Friday, October 28, 2011

Optimizing Visual Studio solutions and projects or how good intentions can pave a lot of road

I've had a horrible week. It all started with a good Scrum sprint (or so I thought) followed by a period of quiet in which I could concentrate on my own ideas. And one of my ideas was to optimize the structure of the solution we work on, containing 48 projects, in order to save space and compilation time. In my eyes, I was a hero, considering that for a company with tens to hundreds of devs, even a one second increase in speed would be important. So, I set up doing that.

Of course, the sprint was not as good as I had imagined. A single stored procedure led to not less than four bugs in production, with me being to blame for them all. People lost more time working on reproducing the bugs, deploying the fix, code reviewing, etc. At long last I thought I was done with it and I could show everyone how great the solution looked now (on my computer) and atone for my sins.

So from a solution that spanned from 700Mb clean and 4Gb after compilation, I managed to get it to a maximum of 1.4Gb. In fact, it was so small I could put it all in a Ram disk, leading to enormous speeds. In comparison, a normal drive goes to about 30MB per second, an SSD drive (without encryption) goes to about 250MB/s, while my RamDisk was running at a whooping 3.6GB/s. That sped up the compilation and parsing of files. Moreover, I had discovered that MsBuild has this /m parameter that makes it use more processors. A compilation would go to about 40 seconds, down from two minutes and a half. Great! Alas, it was not to be so easy.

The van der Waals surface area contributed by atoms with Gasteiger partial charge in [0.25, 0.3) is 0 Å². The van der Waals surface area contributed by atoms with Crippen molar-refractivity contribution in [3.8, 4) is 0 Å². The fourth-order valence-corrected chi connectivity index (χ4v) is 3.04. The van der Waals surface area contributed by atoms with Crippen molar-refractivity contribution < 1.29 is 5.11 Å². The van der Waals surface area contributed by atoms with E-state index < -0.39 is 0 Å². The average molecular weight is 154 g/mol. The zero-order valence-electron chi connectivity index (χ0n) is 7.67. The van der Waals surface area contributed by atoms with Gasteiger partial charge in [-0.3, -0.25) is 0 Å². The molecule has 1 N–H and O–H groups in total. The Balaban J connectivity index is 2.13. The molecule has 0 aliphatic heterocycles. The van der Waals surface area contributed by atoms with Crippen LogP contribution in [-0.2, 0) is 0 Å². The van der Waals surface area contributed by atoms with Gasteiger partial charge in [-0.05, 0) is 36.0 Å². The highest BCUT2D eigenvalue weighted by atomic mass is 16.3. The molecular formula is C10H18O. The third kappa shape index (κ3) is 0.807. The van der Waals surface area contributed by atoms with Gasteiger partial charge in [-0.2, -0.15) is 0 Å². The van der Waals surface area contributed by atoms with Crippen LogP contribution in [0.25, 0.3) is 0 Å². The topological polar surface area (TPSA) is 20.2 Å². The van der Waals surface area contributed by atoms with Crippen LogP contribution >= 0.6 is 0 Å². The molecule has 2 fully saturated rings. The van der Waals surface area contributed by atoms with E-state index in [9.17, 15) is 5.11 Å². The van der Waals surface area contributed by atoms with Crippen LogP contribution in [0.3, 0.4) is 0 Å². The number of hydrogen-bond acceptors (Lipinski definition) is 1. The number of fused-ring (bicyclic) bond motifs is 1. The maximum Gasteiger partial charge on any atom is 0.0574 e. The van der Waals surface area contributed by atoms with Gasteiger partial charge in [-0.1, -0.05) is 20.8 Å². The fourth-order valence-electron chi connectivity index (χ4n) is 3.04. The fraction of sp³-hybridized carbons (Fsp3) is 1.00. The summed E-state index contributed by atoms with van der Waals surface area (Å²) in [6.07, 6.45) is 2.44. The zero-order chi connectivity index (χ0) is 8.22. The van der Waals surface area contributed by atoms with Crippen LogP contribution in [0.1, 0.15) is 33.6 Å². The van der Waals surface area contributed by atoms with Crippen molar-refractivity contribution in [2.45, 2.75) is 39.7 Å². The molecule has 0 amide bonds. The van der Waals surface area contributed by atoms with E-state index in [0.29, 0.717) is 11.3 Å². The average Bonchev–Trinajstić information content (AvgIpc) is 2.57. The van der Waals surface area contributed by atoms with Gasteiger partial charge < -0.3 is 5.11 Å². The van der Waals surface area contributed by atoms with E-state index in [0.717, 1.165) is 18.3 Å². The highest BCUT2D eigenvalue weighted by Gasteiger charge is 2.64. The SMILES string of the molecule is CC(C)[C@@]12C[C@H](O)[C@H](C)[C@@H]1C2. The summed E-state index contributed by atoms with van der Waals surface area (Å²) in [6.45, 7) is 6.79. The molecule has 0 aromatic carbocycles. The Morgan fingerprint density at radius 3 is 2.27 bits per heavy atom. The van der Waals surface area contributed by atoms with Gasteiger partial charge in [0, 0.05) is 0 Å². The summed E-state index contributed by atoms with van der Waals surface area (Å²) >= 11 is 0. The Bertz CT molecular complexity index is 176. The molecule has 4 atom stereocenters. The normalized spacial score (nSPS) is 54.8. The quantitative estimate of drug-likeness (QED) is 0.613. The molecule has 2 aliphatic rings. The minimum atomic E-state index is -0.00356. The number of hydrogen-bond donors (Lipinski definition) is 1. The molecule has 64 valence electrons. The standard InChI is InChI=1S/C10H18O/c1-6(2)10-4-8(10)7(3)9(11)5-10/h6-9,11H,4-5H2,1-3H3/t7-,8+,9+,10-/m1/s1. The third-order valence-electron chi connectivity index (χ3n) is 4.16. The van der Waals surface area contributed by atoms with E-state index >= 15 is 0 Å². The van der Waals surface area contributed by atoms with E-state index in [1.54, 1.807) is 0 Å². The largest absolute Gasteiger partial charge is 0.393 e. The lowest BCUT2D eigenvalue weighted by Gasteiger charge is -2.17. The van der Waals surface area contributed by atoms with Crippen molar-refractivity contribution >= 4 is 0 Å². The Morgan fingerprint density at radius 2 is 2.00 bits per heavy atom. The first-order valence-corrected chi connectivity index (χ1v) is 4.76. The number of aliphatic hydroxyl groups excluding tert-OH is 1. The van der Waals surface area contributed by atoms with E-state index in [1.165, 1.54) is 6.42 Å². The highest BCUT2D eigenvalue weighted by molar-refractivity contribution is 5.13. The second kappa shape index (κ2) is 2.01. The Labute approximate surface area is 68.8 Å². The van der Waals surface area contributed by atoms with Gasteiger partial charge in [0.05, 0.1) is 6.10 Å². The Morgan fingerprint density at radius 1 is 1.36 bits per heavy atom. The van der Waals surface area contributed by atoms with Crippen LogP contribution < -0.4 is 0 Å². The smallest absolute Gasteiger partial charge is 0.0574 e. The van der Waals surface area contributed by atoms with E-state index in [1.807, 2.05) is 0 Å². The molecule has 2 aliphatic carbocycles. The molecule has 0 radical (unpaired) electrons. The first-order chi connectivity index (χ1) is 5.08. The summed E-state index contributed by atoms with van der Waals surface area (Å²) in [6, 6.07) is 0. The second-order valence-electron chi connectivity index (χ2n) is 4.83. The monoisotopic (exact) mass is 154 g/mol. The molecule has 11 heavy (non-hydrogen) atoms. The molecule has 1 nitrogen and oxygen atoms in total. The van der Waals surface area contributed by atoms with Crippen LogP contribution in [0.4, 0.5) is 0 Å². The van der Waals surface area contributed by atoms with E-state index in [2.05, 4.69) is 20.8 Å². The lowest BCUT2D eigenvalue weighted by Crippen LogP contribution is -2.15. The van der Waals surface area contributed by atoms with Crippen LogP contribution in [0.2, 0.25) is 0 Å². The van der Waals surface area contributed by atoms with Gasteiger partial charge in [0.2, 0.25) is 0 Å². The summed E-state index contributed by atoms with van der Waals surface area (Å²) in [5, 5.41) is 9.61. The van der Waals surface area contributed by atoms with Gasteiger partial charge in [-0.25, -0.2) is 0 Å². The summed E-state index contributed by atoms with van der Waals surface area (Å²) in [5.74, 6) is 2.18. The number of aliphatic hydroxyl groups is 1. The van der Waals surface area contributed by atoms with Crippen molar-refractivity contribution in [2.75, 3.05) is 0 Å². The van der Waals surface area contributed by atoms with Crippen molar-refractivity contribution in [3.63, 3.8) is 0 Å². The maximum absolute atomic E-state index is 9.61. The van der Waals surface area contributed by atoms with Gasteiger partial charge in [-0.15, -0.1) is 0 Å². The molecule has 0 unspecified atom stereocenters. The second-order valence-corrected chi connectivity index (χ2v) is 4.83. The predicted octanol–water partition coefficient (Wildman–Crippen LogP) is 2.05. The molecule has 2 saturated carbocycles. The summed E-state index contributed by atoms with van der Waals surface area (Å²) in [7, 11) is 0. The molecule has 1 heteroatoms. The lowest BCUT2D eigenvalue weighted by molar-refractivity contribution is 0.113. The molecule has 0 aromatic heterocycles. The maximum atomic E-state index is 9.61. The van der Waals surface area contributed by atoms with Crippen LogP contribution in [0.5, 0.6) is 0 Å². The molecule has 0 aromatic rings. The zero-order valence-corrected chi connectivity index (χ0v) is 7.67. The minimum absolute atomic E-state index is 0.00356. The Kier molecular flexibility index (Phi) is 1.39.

First of all, the steps I was considering were simple:
  • Take all projects and make them have a single output folder. That would decrease the size of the solution since there would be no copies of the .dll files, Then the sheer speed of the compilation would have to increase, since there would be less copying and less compilation.
  • More importantly, I was considering making a symlink to a RAM drive and using it instead of the destination folder.
  • Another step I was considering was making all references to the dll files in the output folder, not to the projects, allowing for projects to be opened independently.

At first I was amazed the solution decreased in size so much and I just placed the entirety of it into a RAM drive. This fixed some of the issues with Visual Studio, because when I was selecting a file through a symlink to add as a reference, it would resolve to the target folder instead of the name of the symlink. And it was't easy either. Imagine removing all project references and replacing them with dll references for 48 projects. It took forever.

Finally I had the glorious compilation. Speed, power, size, no warnings either (since I also worked on that) and a few bug fixes thrown in there for good measure. I was a god! Then the problems appeared.